We examined the neuroprotective effects of the long-acting third-generation dihydropyridine Ca2+ antagonists, amlodipine besylate (AB) and amlodipine camsylate (AC), on neuronal cell death induced by oxidative stress. Cell viability and levels of free radicals and intracellular signaling proteins were measured after treating primary cultures of cortical neurons with AB, AC, and/or hydrogen peroxide (H2O2) under various conditions. Cell viability was not affected by concentrations of AB or AC up to 5 μM but decreased at higher concentrations. Following H2O2 exposure, the viability of cortical neurons decreased in a concentration-dependent manner; however, treatment with AB or AC up to 5 μM restored the viability of H2O2-injured cortical neurons. Treatment with H2O2 increased the level of free radicals in cortical neurons, and pre-treatment with AB or AC counteracted this in a dose-dependent manner. Similarly, treatment with AB or AC reduced the declines in p85aPI3K, phosphorylated Akt, phosphorylated GSK-3β, heat-shock transcription factor-1, and Bcl-2 induced by H2O2, as well as the increases in cyclooxygenase-2, cytosolic cytochrome c, cleaved caspase 9, and cleaved caspase 3. Our results indicate that AB and AC exert similar neuroprotective effects by reducing oxidative stress, enhancing survival signals, and inhibiting death signals.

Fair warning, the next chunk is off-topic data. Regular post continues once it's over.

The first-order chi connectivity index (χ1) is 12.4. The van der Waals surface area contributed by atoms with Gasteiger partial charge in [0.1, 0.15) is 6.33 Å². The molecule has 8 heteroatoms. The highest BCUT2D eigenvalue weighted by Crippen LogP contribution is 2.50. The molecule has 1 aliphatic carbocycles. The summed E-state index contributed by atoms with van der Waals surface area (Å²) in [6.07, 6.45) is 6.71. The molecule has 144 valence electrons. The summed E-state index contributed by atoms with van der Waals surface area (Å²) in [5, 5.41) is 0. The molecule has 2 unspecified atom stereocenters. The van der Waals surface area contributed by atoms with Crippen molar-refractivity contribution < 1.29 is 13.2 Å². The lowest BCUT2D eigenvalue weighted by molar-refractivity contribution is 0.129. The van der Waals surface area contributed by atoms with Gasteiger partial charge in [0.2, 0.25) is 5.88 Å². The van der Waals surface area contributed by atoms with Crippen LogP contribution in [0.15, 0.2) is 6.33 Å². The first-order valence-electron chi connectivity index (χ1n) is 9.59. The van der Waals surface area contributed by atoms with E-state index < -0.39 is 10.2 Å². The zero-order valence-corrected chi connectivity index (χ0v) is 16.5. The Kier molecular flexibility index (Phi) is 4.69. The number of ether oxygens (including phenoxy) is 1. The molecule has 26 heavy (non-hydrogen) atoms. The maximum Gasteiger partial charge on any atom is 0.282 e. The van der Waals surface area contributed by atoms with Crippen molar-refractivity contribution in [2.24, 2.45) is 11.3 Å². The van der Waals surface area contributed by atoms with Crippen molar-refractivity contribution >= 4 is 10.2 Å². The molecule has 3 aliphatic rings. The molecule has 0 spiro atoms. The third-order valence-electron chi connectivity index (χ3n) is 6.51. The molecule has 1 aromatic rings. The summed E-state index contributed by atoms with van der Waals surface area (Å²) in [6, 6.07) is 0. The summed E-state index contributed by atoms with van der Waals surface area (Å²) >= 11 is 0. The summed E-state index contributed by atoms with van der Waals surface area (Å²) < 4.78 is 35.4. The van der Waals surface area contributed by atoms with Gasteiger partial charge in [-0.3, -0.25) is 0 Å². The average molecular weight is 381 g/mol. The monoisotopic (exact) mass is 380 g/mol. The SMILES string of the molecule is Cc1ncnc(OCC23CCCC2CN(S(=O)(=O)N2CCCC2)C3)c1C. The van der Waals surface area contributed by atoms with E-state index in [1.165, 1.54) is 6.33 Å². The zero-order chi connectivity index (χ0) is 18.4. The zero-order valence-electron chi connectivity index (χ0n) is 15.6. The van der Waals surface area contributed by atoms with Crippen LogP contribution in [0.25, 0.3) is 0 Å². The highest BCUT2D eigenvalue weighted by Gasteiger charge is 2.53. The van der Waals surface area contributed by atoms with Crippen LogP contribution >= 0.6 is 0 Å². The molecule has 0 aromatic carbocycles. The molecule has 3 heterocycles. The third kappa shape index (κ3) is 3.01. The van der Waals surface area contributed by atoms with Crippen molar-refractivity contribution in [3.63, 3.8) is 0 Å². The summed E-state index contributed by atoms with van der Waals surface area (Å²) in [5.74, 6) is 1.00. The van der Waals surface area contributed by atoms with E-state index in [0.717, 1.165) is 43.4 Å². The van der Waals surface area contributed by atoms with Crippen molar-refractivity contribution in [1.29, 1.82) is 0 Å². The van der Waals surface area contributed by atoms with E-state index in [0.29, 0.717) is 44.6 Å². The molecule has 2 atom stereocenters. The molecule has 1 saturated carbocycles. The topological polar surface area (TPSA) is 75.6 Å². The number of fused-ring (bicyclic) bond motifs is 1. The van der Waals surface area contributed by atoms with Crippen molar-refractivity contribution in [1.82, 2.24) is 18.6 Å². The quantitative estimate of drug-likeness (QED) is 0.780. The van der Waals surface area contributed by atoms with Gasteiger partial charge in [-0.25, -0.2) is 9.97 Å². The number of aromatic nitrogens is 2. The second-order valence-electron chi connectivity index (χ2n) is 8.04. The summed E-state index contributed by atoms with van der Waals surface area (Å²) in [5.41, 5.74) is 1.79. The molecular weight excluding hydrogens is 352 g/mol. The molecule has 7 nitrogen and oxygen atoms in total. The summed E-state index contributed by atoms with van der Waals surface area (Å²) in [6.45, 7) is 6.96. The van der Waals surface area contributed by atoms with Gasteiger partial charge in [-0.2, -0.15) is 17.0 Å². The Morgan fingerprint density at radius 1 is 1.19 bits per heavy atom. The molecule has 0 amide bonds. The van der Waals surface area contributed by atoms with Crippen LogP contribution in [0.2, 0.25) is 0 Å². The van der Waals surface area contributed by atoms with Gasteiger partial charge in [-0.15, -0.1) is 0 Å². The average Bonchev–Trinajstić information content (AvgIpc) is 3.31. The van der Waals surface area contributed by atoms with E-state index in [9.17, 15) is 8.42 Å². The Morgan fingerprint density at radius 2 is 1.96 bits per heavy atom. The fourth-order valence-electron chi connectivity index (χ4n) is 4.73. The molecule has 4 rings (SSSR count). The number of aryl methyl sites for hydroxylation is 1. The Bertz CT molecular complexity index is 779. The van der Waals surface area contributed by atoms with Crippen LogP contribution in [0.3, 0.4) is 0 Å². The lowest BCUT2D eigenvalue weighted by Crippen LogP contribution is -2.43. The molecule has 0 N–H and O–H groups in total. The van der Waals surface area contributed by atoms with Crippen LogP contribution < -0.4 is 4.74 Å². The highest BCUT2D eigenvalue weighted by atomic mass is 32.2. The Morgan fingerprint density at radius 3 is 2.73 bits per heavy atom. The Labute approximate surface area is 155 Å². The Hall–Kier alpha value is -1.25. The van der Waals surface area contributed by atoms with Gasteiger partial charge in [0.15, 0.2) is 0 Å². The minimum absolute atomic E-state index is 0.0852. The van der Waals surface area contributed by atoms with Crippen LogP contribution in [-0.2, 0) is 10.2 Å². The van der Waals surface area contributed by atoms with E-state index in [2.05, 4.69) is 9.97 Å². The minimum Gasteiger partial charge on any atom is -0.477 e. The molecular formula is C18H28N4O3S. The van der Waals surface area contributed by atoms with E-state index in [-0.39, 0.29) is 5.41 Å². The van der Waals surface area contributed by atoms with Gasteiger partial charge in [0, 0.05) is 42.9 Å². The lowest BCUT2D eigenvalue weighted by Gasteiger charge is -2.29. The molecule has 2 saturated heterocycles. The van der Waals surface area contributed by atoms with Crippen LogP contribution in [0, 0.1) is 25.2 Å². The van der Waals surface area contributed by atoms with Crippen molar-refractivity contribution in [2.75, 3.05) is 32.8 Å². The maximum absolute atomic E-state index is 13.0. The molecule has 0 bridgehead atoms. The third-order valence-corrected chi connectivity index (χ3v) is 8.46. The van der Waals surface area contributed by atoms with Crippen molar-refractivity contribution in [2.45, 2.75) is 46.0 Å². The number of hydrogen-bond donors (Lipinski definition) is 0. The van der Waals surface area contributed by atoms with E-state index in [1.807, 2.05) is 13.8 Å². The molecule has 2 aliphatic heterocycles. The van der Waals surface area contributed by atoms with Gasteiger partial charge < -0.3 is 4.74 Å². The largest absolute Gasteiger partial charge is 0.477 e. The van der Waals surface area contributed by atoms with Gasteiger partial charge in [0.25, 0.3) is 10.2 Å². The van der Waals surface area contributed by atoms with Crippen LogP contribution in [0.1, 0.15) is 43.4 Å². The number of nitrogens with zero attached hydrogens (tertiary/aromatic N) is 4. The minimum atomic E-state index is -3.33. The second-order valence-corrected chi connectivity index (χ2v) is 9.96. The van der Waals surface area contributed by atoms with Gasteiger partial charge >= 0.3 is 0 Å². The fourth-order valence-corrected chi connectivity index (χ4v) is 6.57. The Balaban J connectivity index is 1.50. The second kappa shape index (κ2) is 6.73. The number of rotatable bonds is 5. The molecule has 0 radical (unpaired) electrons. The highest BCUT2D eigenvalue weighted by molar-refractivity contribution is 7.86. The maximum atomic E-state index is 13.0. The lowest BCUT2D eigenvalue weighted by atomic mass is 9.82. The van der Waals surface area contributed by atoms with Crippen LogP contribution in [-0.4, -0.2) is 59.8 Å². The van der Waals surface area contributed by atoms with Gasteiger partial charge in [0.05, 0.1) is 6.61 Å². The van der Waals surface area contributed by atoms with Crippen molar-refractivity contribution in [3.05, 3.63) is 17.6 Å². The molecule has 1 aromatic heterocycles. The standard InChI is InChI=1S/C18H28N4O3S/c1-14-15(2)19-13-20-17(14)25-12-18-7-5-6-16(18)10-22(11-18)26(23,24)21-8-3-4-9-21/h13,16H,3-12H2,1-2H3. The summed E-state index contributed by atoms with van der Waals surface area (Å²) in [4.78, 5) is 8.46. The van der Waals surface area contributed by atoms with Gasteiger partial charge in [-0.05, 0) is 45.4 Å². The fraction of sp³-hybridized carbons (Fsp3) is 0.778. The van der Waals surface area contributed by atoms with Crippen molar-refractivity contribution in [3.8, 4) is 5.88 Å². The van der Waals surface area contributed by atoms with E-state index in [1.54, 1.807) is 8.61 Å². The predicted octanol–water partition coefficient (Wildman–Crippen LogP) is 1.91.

J. Neurochem. (2011) 10.1111/j.1471-4159.2011.07529.x